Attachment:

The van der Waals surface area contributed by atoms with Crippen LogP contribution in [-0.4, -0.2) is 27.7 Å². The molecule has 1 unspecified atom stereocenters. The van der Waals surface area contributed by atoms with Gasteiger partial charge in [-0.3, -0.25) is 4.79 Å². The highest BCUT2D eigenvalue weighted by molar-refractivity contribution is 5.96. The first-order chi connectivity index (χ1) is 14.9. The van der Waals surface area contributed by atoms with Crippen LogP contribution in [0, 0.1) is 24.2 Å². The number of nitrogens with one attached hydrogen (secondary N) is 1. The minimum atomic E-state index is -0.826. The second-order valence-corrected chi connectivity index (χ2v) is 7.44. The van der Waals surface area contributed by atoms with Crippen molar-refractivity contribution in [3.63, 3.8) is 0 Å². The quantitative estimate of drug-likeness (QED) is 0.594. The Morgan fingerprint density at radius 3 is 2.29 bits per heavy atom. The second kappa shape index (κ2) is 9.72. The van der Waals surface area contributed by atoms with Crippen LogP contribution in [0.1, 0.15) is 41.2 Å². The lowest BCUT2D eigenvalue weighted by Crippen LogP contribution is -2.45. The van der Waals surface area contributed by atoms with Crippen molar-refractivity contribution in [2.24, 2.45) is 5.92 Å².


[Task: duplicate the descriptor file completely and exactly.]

The van der Waals surface area contributed by atoms with Crippen LogP contribution in [-0.4, -0.2) is 27.7 Å². The molecule has 1 unspecified atom stereocenters. The van der Waals surface area contributed by atoms with Gasteiger partial charge in [-0.3, -0.25) is 4.79 Å². The highest BCUT2D eigenvalue weighted by molar-refractivity contribution is 5.96. The first-order chi connectivity index (χ1) is 14.9. The van der Waals surface area contributed by atoms with Crippen LogP contribution in [0, 0.1) is 24.2 Å². The number of nitrogens with one attached hydrogen (secondary N) is 1. The minimum atomic E-state index is -0.826. The second-order valence-corrected chi connectivity index (χ2v) is 7.44. The van der Waals surface area contributed by atoms with Crippen molar-refractivity contribution in [3.63, 3.8) is 0 Å². The quantitative estimate of drug-likeness (QED) is 0.594. The Morgan fingerprint density at radius 3 is 2.29 bits per heavy atom. The second kappa shape index (κ2) is 9.72. The van der Waals surface area contributed by atoms with Crippen LogP contribution in [0.1, 0.15) is 41.2 Å². The lowest BCUT2D eigenvalue weighted by Crippen LogP contribution is -2.45. The van der Waals surface area contributed by atoms with Crippen molar-refractivity contribution in [2.24, 2.45) is 5.92 Å².